A lot can be conveyed in a short amount of time. Entire stories can be told in under ten minutes. From the cartoons of our childhood to the Youtube videos and Twitter of today, we’ve become used to explored entire worlds in fractions of our leisure time. Mont Blanc, however, held a competition that rapidly reduced that time. Giving new meaning to the short film, contestants in this competition submitted videos only one second long. These videos, however, still tell entire stories.
via My Modern Met
The competition was created by Mont Blanc in celebration of the anniversary of the chronograph--a watch with both time-keeping and stopwatch functions, mutch like the multi-faced watches we see today. Its 190 years of existence was cause for a celebration of time for Mont Blanc. The competition encourages people to reflect on and see the wonder in the "fragile beauty of this short-lived unit of time" as their inspiration. While that sounds a little cheesy, some of the entries in this competition are nothing short of beautiful.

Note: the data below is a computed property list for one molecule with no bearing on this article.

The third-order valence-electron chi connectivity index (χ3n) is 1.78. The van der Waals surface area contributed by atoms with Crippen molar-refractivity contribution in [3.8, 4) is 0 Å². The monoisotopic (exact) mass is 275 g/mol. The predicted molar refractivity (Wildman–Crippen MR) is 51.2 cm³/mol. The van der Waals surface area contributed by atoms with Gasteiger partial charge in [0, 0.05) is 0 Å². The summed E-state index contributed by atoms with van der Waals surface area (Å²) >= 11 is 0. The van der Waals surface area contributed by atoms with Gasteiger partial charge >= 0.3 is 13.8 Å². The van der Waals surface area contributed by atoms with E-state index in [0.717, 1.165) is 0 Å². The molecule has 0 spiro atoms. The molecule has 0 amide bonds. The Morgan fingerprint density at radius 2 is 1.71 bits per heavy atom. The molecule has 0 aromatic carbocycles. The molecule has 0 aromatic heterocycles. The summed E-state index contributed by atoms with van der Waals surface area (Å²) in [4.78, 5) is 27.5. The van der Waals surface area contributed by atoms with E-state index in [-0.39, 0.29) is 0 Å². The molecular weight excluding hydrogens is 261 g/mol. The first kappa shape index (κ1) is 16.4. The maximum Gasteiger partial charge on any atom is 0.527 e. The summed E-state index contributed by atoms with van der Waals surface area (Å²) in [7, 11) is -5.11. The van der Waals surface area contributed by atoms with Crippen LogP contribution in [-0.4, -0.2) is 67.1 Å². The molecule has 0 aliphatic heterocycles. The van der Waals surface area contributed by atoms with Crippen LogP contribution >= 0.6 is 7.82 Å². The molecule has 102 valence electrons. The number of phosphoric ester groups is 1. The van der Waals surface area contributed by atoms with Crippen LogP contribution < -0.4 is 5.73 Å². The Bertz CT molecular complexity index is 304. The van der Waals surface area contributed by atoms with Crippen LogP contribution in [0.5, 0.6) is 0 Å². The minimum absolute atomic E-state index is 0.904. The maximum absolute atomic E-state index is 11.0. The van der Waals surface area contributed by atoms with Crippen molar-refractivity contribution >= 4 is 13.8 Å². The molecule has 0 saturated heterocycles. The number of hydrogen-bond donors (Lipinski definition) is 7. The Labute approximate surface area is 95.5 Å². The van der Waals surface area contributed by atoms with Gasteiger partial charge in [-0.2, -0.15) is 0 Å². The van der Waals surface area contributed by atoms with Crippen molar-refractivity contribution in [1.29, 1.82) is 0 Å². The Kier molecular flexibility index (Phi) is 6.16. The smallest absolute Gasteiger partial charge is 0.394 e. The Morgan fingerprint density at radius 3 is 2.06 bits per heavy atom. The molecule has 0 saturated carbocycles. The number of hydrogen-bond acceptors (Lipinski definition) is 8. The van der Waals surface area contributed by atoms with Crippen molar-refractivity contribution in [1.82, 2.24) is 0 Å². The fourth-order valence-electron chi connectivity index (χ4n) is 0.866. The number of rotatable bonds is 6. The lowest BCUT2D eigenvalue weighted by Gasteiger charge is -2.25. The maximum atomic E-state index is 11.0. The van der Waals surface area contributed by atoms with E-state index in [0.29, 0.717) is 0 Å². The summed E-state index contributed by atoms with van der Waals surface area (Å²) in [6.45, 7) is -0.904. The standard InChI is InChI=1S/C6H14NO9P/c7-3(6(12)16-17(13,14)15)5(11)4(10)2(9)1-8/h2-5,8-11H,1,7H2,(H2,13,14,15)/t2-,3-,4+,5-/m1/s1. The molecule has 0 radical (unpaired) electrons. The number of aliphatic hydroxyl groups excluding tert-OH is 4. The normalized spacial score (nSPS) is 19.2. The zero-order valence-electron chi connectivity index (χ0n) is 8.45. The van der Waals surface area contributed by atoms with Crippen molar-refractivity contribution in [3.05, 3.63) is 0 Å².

via My Modern Met
While Mont Blanc is still taking submissions, it has already compiled some of their entries. It is amazing how well the story of a scene is conveyed in such a short amount of time. Each contestant can submit up to ten videos for each qualification round. The competition will continue until December 13th, so there’s still plenty of time to create a few one second videos. Those that don’t have an eye for film even one second in length but still want to participate can enter the playlist competition. The playlist competition seeks compilations of the videos already submitted, arranged in creative and inspiring ways. That competition continues until January 10th, 2012.
Below is a video of some of the submissions so far and an indtroduction to the competition by Wim Wenders. To learn more, see the One Second Film site.
Mallory "Friday" Soto is the Editor of Cool Sh!t, Joonbug's source for internet culture, tech, charity, and the arts. A former Lit zine editor and comic book fan, she comes from a background of short stories and tales of masked vigilantes. She's a native New Yorker and avid video game fan.